All Commentary
Tuesday, October 1, 1991

Perspective: Double Standard


In October 1990, the Anchorage Daily News and the Anchorage Times, two of Exxon’s most strident critics since the 1989 Valdez oil spill in Prince William Sound, reported that Federally funded researchers killed hundreds of birds and animals in an attempt to bolster the government’s case against the oil producer. The issue has received limited coverage in the national press, and little or no comment from animal rights and environmental special interest groups. . . .

A review of the reported facts surrounding this startling, and possibly illegal, use of taxpayers’ money:

•       The Justice Department determined that, to get higher damages, it needed a reliable scientific model to prove that the Valdez accident killed over 100,000-300,000 unrecovered birds that they believe floated out to sea.

•       Justice ordered the Interior Department’s U.S. Fish and Wildlife Service (FWS) to conduct Bird Study No. 1. The study consisted of killing birds, dunking them in oil, planting them with transmitters, and depositing them in the water. Once recovered, the scientists could supposedly [estimate] how many birds drifted away and sunk after the spill.

•       FWS approved a $600,000 contract with a Portland, Oregon, research company, Ecological Consulting Inc., to kill up to 350 birds.

•       The hired killers shot 250-350 murres, scoters, cormorants, and ancient murrelets on remote Alaskan islands, many of them protected national wildlife refuges, and returned them for use in the study.

•       The Alaska Department of Fish and Game killed an equal number of ducks for the same purpose, along with 32 deer, 28 harbor seals, three sea otters and minks, and 17 Stellar’s sea lions recently listed as a threatened species, to further their case against Exxon . . . .

By way of contrast, the killing of birds by private landowners has been taken quite seriously by Justice. In one case, a Springfield, Illinois, resident was ordered by local officials to “get rid of” unruly pigeons that congregated in his trees. The resident, Mr. Harvey Von Fossan, laid out poison for the birds, which was unwittingly eaten by two common grackles and a mourning dove, killing them instead. An outraged neighbor informed the U.S. Attorney’s office, which prosecuted Mr. Von Fossan under the Migratory Bird Treaty. The action, one government attorney stated, was “one of the most important cases” in his office. In another case, the government vigorously prosecuted the owner of a million-dollar goldfish farm for killing birds that were devouring his crop. Both landowners were found guilty, with Mr. Von Fossan receiving a suspended sentence and a fine, and the goldfish farmer a fine and a jail sentence.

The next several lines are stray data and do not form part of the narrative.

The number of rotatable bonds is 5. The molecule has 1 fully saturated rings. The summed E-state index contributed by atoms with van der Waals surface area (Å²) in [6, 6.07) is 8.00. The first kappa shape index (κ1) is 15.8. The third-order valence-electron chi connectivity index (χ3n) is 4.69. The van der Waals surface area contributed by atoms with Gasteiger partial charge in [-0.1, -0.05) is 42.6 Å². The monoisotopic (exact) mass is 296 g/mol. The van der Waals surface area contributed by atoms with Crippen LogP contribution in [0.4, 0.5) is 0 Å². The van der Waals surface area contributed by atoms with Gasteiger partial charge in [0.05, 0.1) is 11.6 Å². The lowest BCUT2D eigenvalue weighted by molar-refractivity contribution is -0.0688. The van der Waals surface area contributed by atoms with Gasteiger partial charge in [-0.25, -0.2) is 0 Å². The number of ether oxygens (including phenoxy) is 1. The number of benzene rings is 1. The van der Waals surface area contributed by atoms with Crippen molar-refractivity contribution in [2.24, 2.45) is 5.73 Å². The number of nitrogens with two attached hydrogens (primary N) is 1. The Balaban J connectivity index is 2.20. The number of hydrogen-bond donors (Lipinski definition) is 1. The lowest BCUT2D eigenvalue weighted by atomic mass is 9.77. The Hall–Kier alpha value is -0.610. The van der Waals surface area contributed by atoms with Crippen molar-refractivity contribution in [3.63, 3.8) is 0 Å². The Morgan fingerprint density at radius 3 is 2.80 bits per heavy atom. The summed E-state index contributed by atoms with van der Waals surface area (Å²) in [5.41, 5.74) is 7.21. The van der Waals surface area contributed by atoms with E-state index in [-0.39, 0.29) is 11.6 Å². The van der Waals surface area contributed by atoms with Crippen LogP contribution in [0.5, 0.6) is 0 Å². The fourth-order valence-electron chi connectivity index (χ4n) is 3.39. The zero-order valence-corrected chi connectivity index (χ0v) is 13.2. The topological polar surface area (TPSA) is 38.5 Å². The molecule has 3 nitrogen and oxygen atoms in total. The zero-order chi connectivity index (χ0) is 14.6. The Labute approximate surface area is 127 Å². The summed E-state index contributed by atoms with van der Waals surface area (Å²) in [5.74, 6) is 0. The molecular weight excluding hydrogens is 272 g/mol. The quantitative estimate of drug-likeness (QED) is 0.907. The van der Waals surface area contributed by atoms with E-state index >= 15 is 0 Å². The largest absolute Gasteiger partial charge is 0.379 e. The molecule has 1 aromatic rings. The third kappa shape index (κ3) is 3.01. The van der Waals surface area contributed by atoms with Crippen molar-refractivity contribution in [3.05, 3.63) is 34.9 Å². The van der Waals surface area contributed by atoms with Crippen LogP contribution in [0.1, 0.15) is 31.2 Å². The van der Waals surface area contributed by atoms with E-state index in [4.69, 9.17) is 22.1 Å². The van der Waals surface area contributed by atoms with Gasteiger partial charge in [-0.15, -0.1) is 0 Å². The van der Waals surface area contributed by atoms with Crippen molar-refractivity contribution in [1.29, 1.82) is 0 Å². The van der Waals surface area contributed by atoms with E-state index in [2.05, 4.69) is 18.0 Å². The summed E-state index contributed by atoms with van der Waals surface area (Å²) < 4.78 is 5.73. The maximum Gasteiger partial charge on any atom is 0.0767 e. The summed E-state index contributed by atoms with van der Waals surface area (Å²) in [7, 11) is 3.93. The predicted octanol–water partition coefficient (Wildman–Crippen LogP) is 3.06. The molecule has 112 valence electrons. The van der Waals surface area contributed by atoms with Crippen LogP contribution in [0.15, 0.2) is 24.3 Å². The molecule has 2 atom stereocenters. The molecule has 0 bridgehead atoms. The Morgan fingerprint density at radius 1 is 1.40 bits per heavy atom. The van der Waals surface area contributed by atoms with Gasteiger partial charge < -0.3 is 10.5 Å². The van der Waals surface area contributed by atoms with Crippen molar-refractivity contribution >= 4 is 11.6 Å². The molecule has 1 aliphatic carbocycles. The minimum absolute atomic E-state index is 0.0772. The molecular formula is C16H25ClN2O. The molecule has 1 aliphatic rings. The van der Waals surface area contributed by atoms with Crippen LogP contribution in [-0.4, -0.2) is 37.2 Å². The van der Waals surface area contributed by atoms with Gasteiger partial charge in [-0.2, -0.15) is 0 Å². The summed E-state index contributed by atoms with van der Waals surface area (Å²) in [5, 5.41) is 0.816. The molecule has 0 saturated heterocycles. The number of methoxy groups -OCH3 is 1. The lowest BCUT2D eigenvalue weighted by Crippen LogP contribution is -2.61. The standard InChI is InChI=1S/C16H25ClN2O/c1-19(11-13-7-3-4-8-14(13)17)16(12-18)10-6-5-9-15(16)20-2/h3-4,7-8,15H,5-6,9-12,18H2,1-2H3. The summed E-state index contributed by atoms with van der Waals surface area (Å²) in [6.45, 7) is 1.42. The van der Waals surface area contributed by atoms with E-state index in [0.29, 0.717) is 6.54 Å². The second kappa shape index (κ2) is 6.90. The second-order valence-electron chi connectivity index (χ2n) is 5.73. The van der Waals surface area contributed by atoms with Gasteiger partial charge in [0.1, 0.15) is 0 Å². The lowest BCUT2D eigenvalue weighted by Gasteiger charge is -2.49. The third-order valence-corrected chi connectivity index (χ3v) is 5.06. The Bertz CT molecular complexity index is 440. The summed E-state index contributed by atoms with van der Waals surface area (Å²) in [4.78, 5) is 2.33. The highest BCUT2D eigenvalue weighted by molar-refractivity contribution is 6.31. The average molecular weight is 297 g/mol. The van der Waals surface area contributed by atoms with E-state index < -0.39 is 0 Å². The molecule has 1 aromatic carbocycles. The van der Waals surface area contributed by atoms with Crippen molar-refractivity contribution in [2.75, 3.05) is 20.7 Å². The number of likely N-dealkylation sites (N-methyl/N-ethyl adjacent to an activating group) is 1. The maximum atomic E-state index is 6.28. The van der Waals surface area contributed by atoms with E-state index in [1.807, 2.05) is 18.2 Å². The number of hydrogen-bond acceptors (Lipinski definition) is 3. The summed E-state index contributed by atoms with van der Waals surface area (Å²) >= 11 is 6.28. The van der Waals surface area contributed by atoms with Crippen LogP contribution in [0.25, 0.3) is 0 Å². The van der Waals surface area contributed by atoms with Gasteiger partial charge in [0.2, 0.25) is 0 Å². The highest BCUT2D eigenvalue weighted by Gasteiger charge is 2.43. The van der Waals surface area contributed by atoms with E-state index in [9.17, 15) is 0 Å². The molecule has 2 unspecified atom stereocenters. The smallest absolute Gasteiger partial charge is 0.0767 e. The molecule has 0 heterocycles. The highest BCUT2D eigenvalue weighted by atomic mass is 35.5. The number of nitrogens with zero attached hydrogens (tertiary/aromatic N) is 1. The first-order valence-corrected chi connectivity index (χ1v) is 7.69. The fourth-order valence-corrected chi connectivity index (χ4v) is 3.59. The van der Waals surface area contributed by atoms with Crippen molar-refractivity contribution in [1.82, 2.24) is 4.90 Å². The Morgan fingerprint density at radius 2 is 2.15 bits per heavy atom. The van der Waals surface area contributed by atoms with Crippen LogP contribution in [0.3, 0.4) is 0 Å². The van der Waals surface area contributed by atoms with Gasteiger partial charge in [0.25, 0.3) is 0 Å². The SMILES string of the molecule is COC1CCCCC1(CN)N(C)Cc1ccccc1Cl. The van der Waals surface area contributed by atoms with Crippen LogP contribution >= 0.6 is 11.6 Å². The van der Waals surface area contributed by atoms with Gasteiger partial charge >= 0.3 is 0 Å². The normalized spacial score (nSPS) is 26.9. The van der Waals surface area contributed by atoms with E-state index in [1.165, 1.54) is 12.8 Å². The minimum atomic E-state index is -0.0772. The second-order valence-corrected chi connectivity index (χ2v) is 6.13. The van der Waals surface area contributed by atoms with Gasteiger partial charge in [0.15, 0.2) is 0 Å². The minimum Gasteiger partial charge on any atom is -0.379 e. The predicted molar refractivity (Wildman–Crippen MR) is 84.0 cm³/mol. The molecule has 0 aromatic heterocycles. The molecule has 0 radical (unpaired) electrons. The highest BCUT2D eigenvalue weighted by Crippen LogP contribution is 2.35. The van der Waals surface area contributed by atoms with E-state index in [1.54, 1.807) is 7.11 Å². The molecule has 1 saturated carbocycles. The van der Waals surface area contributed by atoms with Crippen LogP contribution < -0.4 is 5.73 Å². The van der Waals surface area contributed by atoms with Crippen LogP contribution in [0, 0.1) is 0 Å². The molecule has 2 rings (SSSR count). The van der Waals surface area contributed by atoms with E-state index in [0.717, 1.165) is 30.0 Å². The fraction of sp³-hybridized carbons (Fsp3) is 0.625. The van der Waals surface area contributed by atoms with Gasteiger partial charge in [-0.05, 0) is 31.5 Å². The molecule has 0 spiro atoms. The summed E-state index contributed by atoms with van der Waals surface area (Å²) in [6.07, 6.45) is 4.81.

—Glenn G. Lammi

Washington Legal Foundation

Affirmative Action

I hold that we blacks ought not to allow ourselves to become ever-ready doomsayers, always alert to exploit black suffering by offering it up to more or less sympathetic whites as a justification for incremental monetary transfers. Such a posture seems to show a fundamental lack of confidence in the ability of blacks to make it in America, as so many millions of immigrants have done and continue to do. Even if this method were to succeed in gaining the money, it is impossible that true equality of status in American society could lie at the end of such a road.

Much of the current, quite heated debate over affirmative action reveals a similar lack of confidence in the capabilities of blacks to compete in American society. My concern is with the inconsistency between the broad reliance on quotas by blacks, and the attainment of “true equality.” There is a sense in which the demand for quotas, which many see as the only path to equality for blacks, concedes at the outset the impossibility that blacks could ever be truly equal citizens.

—       Glenn Loury, speaking at the Heritage Foundation,

quoted in the Spring 1991 issue of Issues & Views

Don’t Judge Motives

By judging our motives rather than our actions, we can assuage all guilt over any action or inaction. Everybody thinks his motives are pure and good. And on a conscious level, they probably are.

That’s why motives just aren’t the issue. What we do, not what we intend, is what counts.

On the global level, assessing motives rather than actions has led to serious moral distortions. A particularly important example concerns assessments of capitalism and Communism.

Communism has resulted in the loss of freedom by more nations and the deaths of more individuals than has any other doctrine in human history. Yet because it is perceived as emanating from good motives—abolition of poverty, greater equality—many people refuse to accord it the antipathy that its deeds deserve.

Capitalism, on the other hand, has led to greater freedom and to less poverty than perhaps any other political-economic doctrine in history. Presumably, it ought to be widely admired. Yet it is often vilified and even its supporters rarely consider capitalism to be a particularly moral system. The reason? It is based on selfish motives.

Defense of Communism and opposition to capitalism emanate from the same flaw—assessing motives, not results.

—Dennis Prager, writing in his quarterly

journal, Ultimate Issues (6020 Washington

Boulevard, Culver City, CA 90232)

Managed Trade

Over the long run, managed trade has proved a disaster. Lacking both competition and access to modern technology, Eastern Europe was never disciplined for delivering computers that were instant museum pieces or cars that belched rotten-egg fumes. When the Kremlin announced last year that the colonies must make their own way in a global market, hundreds of seemingly productive factories became obsolete overnight.

—Peter Passell, writing in the

February 13,1991, New York Times